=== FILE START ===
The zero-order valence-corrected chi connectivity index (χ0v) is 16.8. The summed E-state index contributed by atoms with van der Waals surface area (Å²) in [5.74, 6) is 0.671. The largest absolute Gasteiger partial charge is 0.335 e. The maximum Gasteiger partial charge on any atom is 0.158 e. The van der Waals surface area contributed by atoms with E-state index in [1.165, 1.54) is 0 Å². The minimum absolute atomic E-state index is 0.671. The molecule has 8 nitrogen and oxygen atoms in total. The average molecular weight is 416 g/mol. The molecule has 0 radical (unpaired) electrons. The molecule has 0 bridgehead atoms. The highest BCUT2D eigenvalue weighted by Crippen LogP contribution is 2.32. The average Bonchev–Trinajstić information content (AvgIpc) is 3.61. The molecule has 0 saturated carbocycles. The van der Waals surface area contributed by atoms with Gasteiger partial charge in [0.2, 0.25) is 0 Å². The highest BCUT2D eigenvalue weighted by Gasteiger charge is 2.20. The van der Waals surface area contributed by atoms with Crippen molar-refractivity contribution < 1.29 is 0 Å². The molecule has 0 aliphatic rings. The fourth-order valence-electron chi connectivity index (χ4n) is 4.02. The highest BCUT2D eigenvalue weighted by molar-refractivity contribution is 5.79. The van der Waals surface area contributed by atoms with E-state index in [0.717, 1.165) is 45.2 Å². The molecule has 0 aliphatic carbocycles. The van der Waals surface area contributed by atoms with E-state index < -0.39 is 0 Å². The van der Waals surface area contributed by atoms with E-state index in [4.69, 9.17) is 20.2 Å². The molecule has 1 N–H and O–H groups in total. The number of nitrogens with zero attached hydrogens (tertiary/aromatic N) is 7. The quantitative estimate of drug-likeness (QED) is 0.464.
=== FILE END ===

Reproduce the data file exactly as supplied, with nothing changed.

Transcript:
The zero-order valence-corrected chi connectivity index (χ0v) is 16.8. The summed E-state index contributed by atoms with van der Waals surface area (Å²) in [5.74, 6) is 0.671. The largest absolute Gasteiger partial charge is 0.335 e. The maximum Gasteiger partial charge on any atom is 0.158 e. The van der Waals surface area contributed by atoms with E-state index in [1.165, 1.54) is 0 Å². The minimum absolute atomic E-state index is 0.671. The molecule has 8 nitrogen and oxygen atoms in total. The average molecular weight is 416 g/mol. The molecule has 0 radical (unpaired) electrons. The molecule has 0 bridgehead atoms. The highest BCUT2D eigenvalue weighted by Crippen LogP contribution is 2.32. The average Bonchev–Trinajstić information content (AvgIpc) is 3.61. The molecule has 0 saturated carbocycles. The van der Waals surface area contributed by atoms with Gasteiger partial charge in [0.2, 0.25) is 0 Å². The highest BCUT2D eigenvalue weighted by Gasteiger charge is 2.20. The van der Waals surface area contributed by atoms with Crippen molar-refractivity contribution < 1.29 is 0 Å². The molecule has 0 aliphatic rings. The fourth-order valence-electron chi connectivity index (χ4n) is 4.02. The highest BCUT2D eigenvalue weighted by molar-refractivity contribution is 5.79. The van der Waals surface area contributed by atoms with E-state index in [0.717, 1.165) is 45.2 Å². The molecule has 0 aliphatic carbocycles. The van der Waals surface area contributed by atoms with E-state index < -0.39 is 0 Å². The van der Waals surface area contributed by atoms with E-state index in [4.69, 9.17) is 20.2 Å². The molecule has 1 N–H and O–H groups in total. The number of nitrogens with zero attached hydrogens (tertiary/aromatic N) is 7. The quantitative estimate of drug-likeness (QED) is 0.464.